He will arise against the house of the evil-doers. As they did not deserve that he should reason with them, he threatens that they shall feel that God has his arguments at his command, for ensnaring transgressors. First, they did not think that God has sufficient foresight, because he did not, according to the ordinary practice of the world, provide for their safety amidst so great dangers, and because they considered all threatenings to be empty bugbears, as if they had it in their power by some means to guard against them. Hence arises their eagerness to make every exertion, and their hardihood to plot contrivances. He therefore threatens that God will take revenge on so gross an insult, and that he has at his command the means of executing what he has promised; and that no schemes, inventions, or craftiness can overthrow the word of God.
Of the workers of vanity. (317) He gives them this appellation, because they wished to fortify themselves against the hand of God by a useless defense; that is, by the unlawful aid of the Egyptians. Formerly, it might be thought that he silently admitted their claim to the appellation of “wise men,” by contrasting them with the wisdom of God; but now he scatters the smoke, and openly displays their shame and disgrace. This teaches us that there is nothing better than to renounce our own judgment, and to submit entirely to God; because all that earnest caution by which wicked men torture themselves has no solidity, but, on the contrary, as if on purpose, provokes the wrath of God by the deceitful contrivances of the flesh.
FT574 “Return to him against whom you have entertained deep thoughts; in the same manner as you revolted, and have still revolted, from him, return now to him.” — Jarchi. Among the commentators who belonged to the Hebrew nation, or wrote in the Hebrew language, Jarchi was probably held, on the ground of the first part of his paraphrase, to support that view which our Author condemns; but the second part of it, beginning with “in the same manner as” approaches very closely to the Reformer’s own words. — Ed
FT575 Piscator and others construe לאשר (lăăshĕr) as equivalent to אשר ממנו אליו, (ēlāiv ăshĕr mĭmmĕnnū,) “to him from whom.” Vitringa does not reject this exposition, which he acknowledges to be supported by an analogous use of מאשר, (mēăshĕr,) in Ruth 2:9; but he pronounces the rendering, “according as.” to be more elegant and probably more correct. Modern critics, however, approve of the meaning given in our common version. “The syntax may be solved either by supposing ‘to him’ to be understood, and giving לאשר (lăăshĕr) the sense of ‘with respect to whom,’ or by assuming that, as both these ideas could be expressed by this one phrase, it was put but once in order to avoid the tautology.” — Alexander. The other mode of resolving the syntax, by bringing out the sense, “to him from whom,” appears to adhere more closely to the usage of the Hebrew language. — Ed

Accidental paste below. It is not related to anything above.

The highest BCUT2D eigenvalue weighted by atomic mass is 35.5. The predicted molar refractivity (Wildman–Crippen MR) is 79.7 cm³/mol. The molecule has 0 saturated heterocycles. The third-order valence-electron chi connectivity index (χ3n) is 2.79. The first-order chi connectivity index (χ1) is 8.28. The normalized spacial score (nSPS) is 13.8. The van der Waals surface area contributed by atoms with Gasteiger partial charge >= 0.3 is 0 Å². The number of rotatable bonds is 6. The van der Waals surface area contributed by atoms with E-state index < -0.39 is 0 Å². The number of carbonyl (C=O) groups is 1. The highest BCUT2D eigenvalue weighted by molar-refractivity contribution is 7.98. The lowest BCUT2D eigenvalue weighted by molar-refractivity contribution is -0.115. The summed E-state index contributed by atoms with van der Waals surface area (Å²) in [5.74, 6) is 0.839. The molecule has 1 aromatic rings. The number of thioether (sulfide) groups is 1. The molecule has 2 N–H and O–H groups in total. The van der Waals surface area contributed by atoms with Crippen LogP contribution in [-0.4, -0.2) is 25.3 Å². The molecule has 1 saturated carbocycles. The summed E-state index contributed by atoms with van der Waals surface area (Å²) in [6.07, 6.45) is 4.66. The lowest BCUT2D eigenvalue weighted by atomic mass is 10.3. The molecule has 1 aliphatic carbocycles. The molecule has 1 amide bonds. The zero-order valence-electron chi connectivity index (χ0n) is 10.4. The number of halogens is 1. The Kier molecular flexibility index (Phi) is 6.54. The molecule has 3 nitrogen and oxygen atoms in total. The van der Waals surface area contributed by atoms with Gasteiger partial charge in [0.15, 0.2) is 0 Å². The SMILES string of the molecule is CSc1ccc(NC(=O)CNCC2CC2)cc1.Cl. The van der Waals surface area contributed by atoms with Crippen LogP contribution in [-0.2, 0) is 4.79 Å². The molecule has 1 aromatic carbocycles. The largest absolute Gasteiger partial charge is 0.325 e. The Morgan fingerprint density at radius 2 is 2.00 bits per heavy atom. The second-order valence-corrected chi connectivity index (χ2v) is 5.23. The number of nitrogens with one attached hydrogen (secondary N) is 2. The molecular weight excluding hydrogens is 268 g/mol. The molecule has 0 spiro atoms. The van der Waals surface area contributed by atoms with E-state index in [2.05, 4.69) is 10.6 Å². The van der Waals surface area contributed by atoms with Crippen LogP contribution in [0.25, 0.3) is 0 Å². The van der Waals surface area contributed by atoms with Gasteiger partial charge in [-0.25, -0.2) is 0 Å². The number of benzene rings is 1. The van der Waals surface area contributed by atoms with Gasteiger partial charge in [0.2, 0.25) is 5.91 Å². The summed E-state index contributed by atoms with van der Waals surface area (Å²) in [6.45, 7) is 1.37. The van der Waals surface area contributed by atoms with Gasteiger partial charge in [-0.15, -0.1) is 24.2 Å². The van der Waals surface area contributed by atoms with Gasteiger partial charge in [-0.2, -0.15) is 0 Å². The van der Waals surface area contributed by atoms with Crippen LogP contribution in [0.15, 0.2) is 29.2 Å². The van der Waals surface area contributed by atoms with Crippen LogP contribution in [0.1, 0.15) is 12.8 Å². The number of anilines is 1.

FT576 העמיקו סרה (hĕgnĕmīkūsārāh) literally signifies, “they have deepened revolt;” and Professor Alexander justly remarks that the substitution of the second person for the third, in the ancient versions, and in Barnes, (ye have revolted), is wholly arbitrary. — Ed
FT577 “Enfans rebelles;” — “Rebellious children.”
FT578 “Et pourtant il marque la repentance par les fruits;” — “And therefore he points out repentance by the fruits.”
FT579 See Commentary on Isaiah, vol. 1 p. 118
FT580 That is, he does not follow the ancient versions, by viewing it as an adjective, qualifying the word “hands,” — “your sinful hands.” — Ed
FT581 לא איש (lōīsh,) not of a man, that is, of one who is totally different from a man. The word לא (lō) often unites with a substantive, so as to form one word, which shall bear a quite different and even opposite meaning; as תהו לא דרך (tōhūlōdĕrĕch ‘desolation not-a-way,’ that is, ‘an impassable way.’ Psalms 107:40; and לא שם לו, (lōshēm lō,) ‘he shall have not-a-name,’ that is, ‘he shall have public disgrace.’ (Job 18:17.)” — Rosenmüller. “An Hebrew idiom; of one far different from a man, viz., an angel.” — Stock
FT582 “And his young men shall be discomfited. (Heb. for melting or tribute.)” — Eng. Ver.
FT583 “And he shall pass over to his stronghold (or, his strength) for fear, (Heb. his rock shall pass away for fear.” — Eng. Ver.
3.And surely the Egyptian is a man, and not God. It may be thought that Isaiah here brings forward nothing but what is common and beyond all doubt; for who ever imagined that the Egyptians were not “men,” and must be put in the place of “God?” There is indeed no debate on this point, and it is openly acknowledged; but when it is found necessary to reduce it to practice, men are altogether dull of apprehension, or remain uncertain about that which they formerly appeared to know and firmly to believe. They exalt themselves as highly, and claim as much for themselves, as if they did not believe that they are men, and did not think that they ought to obey God. This is the reason why Scripture so frequently warns
“not to trust in men, than whom nothing can be more vain.” (Psalms 146:3.)
“Cursed is he who trusteth in man, and relieth on an arm of flesh.” (Jeremiah 17:5.)
Yet we see both princes and men of ordinary rank contrive and resolve in such a manner as if they could establish for a hundred years all that they contrived, and could subject heaven, sea, and earth, and could regulate and dispose everything according to their will. When we perceive in men such pride and arrogance, we need not wonder that the Prophet exclaims that “the Egyptians are men, and not God;” for the Jews ascribed to them what ought to be ascribed to God, the defense and preservation of the Church, which God claims for himself alone, and does not allow to be given to another. Isaiah therefore indirectly censures that contempt of God and wicked confidence by which they are swelled with pride.